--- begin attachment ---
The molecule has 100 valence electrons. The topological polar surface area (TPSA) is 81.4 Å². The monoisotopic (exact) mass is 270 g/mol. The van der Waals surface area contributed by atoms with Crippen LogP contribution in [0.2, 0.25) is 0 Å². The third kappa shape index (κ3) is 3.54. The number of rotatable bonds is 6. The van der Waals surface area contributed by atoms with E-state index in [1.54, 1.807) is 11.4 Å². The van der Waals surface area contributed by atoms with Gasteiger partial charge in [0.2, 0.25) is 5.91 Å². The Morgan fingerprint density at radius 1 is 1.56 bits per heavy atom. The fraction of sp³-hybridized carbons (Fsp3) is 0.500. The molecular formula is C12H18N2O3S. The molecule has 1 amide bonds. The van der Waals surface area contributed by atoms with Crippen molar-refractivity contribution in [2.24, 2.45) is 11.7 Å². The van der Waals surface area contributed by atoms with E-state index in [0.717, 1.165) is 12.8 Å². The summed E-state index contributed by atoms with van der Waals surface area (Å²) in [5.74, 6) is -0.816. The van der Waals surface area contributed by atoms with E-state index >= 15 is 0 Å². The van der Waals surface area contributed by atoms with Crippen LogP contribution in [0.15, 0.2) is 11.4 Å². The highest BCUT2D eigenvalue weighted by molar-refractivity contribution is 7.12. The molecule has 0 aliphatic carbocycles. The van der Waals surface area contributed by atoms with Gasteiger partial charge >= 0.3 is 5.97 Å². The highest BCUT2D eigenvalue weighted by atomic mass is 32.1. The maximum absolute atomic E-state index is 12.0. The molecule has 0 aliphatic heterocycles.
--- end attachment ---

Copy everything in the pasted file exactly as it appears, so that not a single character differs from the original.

The molecule has 100 valence electrons. The topological polar surface area (TPSA) is 81.4 Å². The monoisotopic (exact) mass is 270 g/mol. The van der Waals surface area contributed by atoms with Crippen LogP contribution in [0.2, 0.25) is 0 Å². The third kappa shape index (κ3) is 3.54. The number of rotatable bonds is 6. The van der Waals surface area contributed by atoms with E-state index in [1.54, 1.807) is 11.4 Å². The van der Waals surface area contributed by atoms with Gasteiger partial charge in [0.2, 0.25) is 5.91 Å². The Morgan fingerprint density at radius 1 is 1.56 bits per heavy atom. The fraction of sp³-hybridized carbons (Fsp3) is 0.500. The molecular formula is C12H18N2O3S. The molecule has 1 amide bonds. The van der Waals surface area contributed by atoms with Crippen molar-refractivity contribution in [2.24, 2.45) is 11.7 Å². The van der Waals surface area contributed by atoms with E-state index in [0.717, 1.165) is 12.8 Å². The summed E-state index contributed by atoms with van der Waals surface area (Å²) in [5.74, 6) is -0.816. The van der Waals surface area contributed by atoms with E-state index >= 15 is 0 Å². The van der Waals surface area contributed by atoms with Crippen LogP contribution in [0.15, 0.2) is 11.4 Å². The highest BCUT2D eigenvalue weighted by molar-refractivity contribution is 7.12. The molecule has 0 aliphatic carbocycles. The van der Waals surface area contributed by atoms with Gasteiger partial charge >= 0.3 is 5.97 Å². The highest BCUT2D eigenvalue weighted by atomic mass is 32.1. The maximum absolute atomic E-state index is 12.0. The molecule has 0 aliphatic heterocycles.